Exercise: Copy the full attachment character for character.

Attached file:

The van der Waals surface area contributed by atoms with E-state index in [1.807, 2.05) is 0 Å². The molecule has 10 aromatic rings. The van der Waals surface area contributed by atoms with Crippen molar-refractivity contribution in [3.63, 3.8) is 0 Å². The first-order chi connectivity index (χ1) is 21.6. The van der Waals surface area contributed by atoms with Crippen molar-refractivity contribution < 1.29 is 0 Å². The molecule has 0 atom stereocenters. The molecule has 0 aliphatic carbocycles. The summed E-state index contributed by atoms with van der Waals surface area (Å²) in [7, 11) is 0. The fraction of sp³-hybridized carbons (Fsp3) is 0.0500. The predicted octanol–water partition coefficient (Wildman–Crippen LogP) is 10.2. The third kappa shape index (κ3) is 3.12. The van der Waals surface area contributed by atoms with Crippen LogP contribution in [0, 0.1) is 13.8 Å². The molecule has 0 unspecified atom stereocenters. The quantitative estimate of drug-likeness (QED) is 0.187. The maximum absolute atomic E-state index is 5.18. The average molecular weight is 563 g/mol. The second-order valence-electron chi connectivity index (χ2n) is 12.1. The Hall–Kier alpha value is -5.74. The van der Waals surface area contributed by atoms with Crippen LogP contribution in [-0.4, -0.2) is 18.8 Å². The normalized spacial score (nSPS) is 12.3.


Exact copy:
The van der Waals surface area contributed by atoms with E-state index in [1.807, 2.05) is 0 Å². The molecule has 10 aromatic rings. The van der Waals surface area contributed by atoms with Crippen molar-refractivity contribution in [3.63, 3.8) is 0 Å². The first-order chi connectivity index (χ1) is 21.6. The van der Waals surface area contributed by atoms with Crippen molar-refractivity contribution < 1.29 is 0 Å². The molecule has 0 atom stereocenters. The molecule has 0 aliphatic carbocycles. The summed E-state index contributed by atoms with van der Waals surface area (Å²) in [7, 11) is 0. The fraction of sp³-hybridized carbons (Fsp3) is 0.0500. The predicted octanol–water partition coefficient (Wildman–Crippen LogP) is 10.2. The third kappa shape index (κ3) is 3.12. The van der Waals surface area contributed by atoms with Crippen LogP contribution in [0, 0.1) is 13.8 Å². The molecule has 0 unspecified atom stereocenters. The quantitative estimate of drug-likeness (QED) is 0.187. The maximum absolute atomic E-state index is 5.18. The average molecular weight is 563 g/mol. The second-order valence-electron chi connectivity index (χ2n) is 12.1. The Hall–Kier alpha value is -5.74. The van der Waals surface area contributed by atoms with Crippen LogP contribution in [-0.4, -0.2) is 18.8 Å². The normalized spacial score (nSPS) is 12.3.